20 Dec 2017
Authored by Laura Morgan – It’s bonus plan documentation time! You made it to this point with an approved plan design – congratulations! I’m sure you did a lot of work. All of the Excel analyses and tests on eligibility and plan effectiveness paid off.
Now, how do you make sure your leaders and HR business partners are equipped to share the details as intended? How do you make sure the participants are clear on the specifics of their plan?
Length Adds Confusion
My compensation friends, let’s be clear. You should not have a highly-sophisticated vocabulary in your plan letters nor presentations. Leave that mumbo jumbo in the plan document to make your lawyers happy. You want your plan participants to fully understand the details and appreciate the value of the plan. Right? The value of your plan is understood much better with simple, easy words.
If your words are lengthy, let’s face it, you will lose some people’s attention. Why risk that? What value does that offer? Shining your vocabulary strength is not the goal. Remember, the goal is to have everyone understand the details and value the plan.
Next, make sure your sentences are crisp and short. Attention is heightened with shorter sentences. Remember Shakespeare? I had to read his work out loud repeatedly to understand the meaning. We are not novelists working to embed symbolism into our craft. I’m sure you’ve heard that compensation is confusing to many people. Let’s just make it as simple as possible.
There is a handy-dandy tool that can help you. In Microsoft Word, you may have noticed a box that appears after you run spell check. Note: there are many other readability applications online.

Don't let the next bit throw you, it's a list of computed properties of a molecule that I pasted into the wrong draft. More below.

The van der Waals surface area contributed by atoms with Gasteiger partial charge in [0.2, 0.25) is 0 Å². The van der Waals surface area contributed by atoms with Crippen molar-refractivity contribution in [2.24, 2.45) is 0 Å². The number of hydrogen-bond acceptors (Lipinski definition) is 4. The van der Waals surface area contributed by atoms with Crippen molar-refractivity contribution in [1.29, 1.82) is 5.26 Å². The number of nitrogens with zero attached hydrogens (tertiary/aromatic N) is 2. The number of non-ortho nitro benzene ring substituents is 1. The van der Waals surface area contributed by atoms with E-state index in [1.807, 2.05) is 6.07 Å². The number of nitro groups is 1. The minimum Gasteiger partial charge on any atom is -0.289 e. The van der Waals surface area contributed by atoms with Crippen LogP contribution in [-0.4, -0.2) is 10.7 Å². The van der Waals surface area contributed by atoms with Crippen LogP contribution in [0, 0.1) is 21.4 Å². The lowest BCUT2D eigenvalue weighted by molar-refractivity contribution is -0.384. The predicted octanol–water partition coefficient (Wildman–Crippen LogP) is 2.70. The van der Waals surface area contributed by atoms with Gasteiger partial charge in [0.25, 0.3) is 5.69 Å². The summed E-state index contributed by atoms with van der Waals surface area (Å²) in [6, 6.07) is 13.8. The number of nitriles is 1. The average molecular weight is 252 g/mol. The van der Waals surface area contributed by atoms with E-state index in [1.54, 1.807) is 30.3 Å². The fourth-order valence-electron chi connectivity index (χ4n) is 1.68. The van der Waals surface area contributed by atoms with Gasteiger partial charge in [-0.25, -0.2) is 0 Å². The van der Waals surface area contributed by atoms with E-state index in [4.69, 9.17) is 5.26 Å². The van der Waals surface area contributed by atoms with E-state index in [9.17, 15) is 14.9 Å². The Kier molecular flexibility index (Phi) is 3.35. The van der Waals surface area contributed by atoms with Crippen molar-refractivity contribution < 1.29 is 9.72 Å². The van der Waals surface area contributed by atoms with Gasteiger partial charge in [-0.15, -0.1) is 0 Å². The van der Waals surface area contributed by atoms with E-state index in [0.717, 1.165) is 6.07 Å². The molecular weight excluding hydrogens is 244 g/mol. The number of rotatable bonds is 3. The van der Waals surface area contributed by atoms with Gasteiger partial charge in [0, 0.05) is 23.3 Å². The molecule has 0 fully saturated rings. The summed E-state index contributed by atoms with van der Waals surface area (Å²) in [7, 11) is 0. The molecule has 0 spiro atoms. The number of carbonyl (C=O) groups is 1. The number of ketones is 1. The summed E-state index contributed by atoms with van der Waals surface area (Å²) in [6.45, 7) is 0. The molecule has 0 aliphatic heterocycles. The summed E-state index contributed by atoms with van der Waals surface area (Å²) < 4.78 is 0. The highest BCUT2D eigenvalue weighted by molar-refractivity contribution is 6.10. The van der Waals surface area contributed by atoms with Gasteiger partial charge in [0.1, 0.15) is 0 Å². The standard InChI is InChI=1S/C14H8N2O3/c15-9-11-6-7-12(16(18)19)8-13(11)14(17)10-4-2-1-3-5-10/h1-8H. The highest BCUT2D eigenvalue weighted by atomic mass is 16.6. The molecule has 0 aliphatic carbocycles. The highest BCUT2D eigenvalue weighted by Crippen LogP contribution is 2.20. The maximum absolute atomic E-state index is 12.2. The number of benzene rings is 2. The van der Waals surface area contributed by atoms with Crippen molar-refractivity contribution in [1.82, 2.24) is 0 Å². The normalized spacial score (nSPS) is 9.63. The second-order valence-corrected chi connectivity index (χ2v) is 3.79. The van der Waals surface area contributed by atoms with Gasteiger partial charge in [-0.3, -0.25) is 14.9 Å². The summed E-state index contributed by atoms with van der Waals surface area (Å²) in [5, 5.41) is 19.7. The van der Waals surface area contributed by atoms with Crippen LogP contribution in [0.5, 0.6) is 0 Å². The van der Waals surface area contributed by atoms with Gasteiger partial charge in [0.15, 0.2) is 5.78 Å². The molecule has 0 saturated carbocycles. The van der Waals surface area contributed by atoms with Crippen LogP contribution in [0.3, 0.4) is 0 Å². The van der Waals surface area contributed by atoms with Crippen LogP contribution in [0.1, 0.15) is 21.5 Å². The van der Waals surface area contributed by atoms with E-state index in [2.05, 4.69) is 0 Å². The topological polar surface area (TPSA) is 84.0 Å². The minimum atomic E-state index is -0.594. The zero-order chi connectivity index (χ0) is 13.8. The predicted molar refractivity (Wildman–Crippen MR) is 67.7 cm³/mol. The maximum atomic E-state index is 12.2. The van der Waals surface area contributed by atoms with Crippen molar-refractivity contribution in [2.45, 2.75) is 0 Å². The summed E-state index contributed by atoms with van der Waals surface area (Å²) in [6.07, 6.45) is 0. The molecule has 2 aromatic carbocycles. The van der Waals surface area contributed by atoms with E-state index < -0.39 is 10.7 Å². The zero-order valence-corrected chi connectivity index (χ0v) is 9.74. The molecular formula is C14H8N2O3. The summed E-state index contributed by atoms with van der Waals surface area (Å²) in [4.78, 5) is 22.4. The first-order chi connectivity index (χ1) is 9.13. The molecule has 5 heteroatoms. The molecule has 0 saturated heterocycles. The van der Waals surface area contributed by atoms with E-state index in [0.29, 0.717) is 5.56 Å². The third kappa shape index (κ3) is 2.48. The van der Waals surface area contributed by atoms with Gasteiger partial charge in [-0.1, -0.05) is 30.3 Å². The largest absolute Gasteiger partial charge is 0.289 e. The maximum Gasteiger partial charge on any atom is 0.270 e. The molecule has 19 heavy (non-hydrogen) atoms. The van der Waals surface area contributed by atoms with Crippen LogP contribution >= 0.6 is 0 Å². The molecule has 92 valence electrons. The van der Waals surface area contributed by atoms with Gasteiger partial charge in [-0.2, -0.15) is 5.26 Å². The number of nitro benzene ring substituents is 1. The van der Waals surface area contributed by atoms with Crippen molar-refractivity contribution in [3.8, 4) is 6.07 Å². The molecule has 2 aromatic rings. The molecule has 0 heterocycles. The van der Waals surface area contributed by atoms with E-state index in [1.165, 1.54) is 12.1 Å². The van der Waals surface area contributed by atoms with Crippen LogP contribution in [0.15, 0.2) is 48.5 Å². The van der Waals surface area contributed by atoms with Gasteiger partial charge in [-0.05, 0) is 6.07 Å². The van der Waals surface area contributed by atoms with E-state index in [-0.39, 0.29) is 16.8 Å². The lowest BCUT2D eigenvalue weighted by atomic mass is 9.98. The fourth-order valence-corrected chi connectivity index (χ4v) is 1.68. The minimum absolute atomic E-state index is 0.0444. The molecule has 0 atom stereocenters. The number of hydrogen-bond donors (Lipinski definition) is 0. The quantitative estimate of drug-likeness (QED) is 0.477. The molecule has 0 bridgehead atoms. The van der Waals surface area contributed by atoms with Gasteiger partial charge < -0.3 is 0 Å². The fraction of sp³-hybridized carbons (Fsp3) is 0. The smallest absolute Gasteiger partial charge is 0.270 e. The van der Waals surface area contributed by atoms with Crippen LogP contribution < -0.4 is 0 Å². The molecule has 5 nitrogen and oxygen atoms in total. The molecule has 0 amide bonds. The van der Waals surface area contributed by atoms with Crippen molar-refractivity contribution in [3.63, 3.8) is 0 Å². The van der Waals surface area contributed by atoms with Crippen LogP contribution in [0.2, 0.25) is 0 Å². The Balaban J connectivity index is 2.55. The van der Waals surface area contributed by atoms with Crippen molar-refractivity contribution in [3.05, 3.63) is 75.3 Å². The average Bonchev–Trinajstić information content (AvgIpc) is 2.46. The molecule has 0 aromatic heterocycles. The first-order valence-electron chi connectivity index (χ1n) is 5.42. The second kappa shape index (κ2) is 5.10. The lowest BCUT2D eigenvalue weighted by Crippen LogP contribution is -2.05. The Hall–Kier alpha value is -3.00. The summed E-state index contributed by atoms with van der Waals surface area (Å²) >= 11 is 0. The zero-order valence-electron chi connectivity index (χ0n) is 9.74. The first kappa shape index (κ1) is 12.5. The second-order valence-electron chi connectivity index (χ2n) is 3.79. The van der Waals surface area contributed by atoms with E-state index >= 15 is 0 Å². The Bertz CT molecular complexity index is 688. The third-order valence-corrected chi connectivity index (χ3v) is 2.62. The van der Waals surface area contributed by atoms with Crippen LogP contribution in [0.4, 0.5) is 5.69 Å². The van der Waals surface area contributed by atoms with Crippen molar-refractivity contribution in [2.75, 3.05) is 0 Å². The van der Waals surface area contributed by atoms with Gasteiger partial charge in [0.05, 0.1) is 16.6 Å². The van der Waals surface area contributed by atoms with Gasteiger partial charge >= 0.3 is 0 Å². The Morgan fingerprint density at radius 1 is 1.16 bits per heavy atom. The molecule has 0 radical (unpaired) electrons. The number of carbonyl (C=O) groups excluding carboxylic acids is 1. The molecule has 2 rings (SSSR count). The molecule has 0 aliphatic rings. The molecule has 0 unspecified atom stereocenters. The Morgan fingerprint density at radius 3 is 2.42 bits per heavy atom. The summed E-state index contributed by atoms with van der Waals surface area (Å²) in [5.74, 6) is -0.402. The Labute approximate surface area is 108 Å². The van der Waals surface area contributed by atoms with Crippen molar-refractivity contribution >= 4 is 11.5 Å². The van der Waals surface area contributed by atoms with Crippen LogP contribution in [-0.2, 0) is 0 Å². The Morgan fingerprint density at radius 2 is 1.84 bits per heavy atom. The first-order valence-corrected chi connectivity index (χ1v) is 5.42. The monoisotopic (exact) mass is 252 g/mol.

This is a great tool to tell you how hard your document is to understand. Take notice of the Readability section. Flesch Reading Ease score is on a 100-point scale. The higher the score, the easier it is to understand the document. For most items, you want the score to be between 60 and 70. The Flesch-Kincaid Grade Level rates documents on the school grade level. For example, a score of 6.0 means that a sixth grader can understand the document. A good aim for compensation documents is a score of 5.0 to 7.0. Now, I know what you are thinking. Why middle school? Again, the goal is to confidently know that your readers understand the details and value the plan.
As for passive voice, many experts say passive voice makes your sentences less energetic and adds clutter. All I can say is—think twice. There is an active debate about this. Other experts say your active voice may be reducing clarity. Just make sure your participants know what they need to do and by when.
For kicks, check your readability on your participant letter from last year. What do you notice?
This year, take it on as a challenge to use easy words and make shorter sentences. Organize your messages and schedule the dates to communicate the details. Your leadership team and, most importantly, your plan participants will appreciate your hard work.
Plan “3” Events
Your role is with every bonus plan rollout is as a change agent. Your participants’ level of awareness ranges from decision-maker to newcomer. You need to successfully explain what changed, what didn’t change, and why this plan is designed the way it is. Your success is dependent upon the participants understanding and appreciation of the plan. To help you, remember “3” is the magic number. Communication experts share this concept time and time again. You need three consistent touch-points with your participants to move from them awareness to appreciation. To be successful, plan three events and schedule the review, revision, and distribution dates to make sure they happen. An example of a bonus plan communication rollout is shown in the table below.
Solid compensation program designs are often destroyed by bad communications. If a participant doesn’t understand the program, they will have doubt and anxiety. Those emotions create confusion and distrust. Therefore, aim for 100% clarity with simple word choice and sentence structure. Take the time to map your communication strategy. It does not have to be overwhelming; just timed well and implemented thoughtfully. Use these simple ideas to ensure your program design work is understood and appreciated.
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